Shinoda Masahiro | Pale Flower

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Shinoda Masahiro

Shinoda Masahiro is a prolific Japanese film director.

Pale Flower

Pale Flower (1964) is basically a mood piece, notable for its spectacular visual style. It centers on a mob hit man for the Yakuza, and an interval in his life between two killings, when he is hanging out with other underworld types in Tokyo.


Shinoda often shoots through grids and screens, in a manner recalling Max Ophuls. And he loves elaborate backgrounds in his walls. These sometimes include wall paintings, in the tradition of Josef von Sternberg. He also likes geometric patterns on the walls, often irregular, made up of an eclectic group of objects: curtains with regular folds, glass brick panels, checkerboard designs, etc.

Shinoda also at one point shoots against a large irregular color field on a wall (in black and white). This echoes Michelangelo Antonioni, and still photographers of the era, who used found imagery to evoke Abstract Expressionist painting.

Influence of Fritz Lang and Film Noir

Much of the visual style echoes film noir in general, and Fritz Lang in particular.

Lang-like imagery includes many shots of clocks and staircases. During the climactic murder, the hero ascends a staircase, and we see an overhead shot of the stairs, in the best tradition of Lang's M and much film noir. By contrast, there are few if any mirror shots in the film, a Lang tradition avoided here.

We see a revolving spiral behind the hero at one point. This recalls the spirals in Lang's M and Fury. Later on, there will be another moving neon sign behind the hero, this one going up and down. This is one of many echo or doubling of images throughout Pale Flower.

Shinoda likes to shoot through windows, doorways, openings in grids and panels, etc, in his interiors. This gives a window within the screen effect. Lang used this a good deal in Spione.

There are many scenes in the film of a gambling board. It is a large white space on the floor, in which players arrange game tiles or piles of cash. These tiles and paper money are arranged in rectilinear geometric patterns that recall the painter Mondrian. Such rectilinear patterns immediately suggest Ozu, in the context of Japanese cinema. But they also recall Lang's regular geometric arrays of large numbers of objects, such as are seen in M, You and Me or An American Guerrilla in the Philippines.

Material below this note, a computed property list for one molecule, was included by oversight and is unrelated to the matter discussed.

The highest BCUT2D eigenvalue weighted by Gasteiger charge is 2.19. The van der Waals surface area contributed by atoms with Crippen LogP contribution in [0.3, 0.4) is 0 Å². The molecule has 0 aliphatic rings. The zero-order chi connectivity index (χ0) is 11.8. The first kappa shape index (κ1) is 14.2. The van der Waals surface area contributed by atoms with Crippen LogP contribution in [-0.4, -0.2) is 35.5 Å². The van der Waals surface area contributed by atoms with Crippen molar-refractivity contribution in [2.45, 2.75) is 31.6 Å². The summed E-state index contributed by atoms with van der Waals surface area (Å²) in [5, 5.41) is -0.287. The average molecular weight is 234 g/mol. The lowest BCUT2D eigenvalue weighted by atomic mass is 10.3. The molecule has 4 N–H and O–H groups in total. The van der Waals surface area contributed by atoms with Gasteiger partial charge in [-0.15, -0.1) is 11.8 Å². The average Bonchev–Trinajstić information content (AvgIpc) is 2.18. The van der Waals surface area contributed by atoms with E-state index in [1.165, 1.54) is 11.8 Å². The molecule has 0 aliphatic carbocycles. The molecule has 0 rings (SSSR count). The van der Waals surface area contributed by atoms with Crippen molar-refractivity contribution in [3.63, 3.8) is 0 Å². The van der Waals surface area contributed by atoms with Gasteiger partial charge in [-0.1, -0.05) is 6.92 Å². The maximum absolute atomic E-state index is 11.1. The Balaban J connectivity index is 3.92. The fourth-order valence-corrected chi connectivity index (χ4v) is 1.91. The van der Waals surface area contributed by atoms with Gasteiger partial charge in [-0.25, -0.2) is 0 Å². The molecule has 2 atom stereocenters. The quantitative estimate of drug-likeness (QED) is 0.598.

Shinoda echoes these gambling shots with street scenes, in which the central narrow area of the street echoes the white gambling board, and the buildings around both sides recall the gamblers seated around the playing board.

Later, we get an even wittier and stranger echo. A maternity ward show a series of babies in incubators, all arranged around a central long white area between them. Life, even at its very start at birth, Shinoda is suggesting, is just like the game of chance played by the adults in the movie. It is very funny - and visually striking.

There are other geometric images throughout the film that are less Lang-like. The first shots shows the inverted V roof of a train station. Later, the hero will wait in front of a building that has a whole series of V-shaped roofs and door tops. (Is this building some sort of temple?) The V's all have wide angles near 180 degrees. Another echo: The gambling hall is filled with diagonals, also nearly on the horizontal, like the V's.

Many of the interiors are filled with small circles. Shinoda produces these not just with Lang-like clock dials, but with lamps, the heroine's hat, and many other objects. They are a recurrent motif in the visual style. The final murder combines the staircase with the spherical globes of a hanging lamp fixture, to make a unique set of compositions.

Another echo is aural. One of the women lives in a clock shop, and we hear the ticking of countless clocks. Later, at a gambling hall, we hear the players all shuffling their individual collections of tiles. This makes an odd sort of aural pun on the earlier sound. Shinoda displays a Bresson-like interest in sound design in these scenes.

A Silent Scene with Music

The final murder is shot silent, and shown against an aural background of an excerpt from an opera. This is Henry Purcell's Dido and Aeneas (1689?). Purcell was English; his opera is in English; and it is sung in English here. We hear the great climactic lament, "When I am laid in Earth", which makes a powerfully mournful and dream-like feel for the killing. This is more a hallucinatory, somnambulistic nightmare than some sort of thrill-kill. When the killing is over, Shinoda has this vocal solo segue with precision into the choral epilogue in the opera, "With drooping wings". This recalls Hitchcock's similar precision with ending the vocal part of the song Drummer Man at the exact moment the singer disappears from the great overhead traveling shot in Young and Innocent.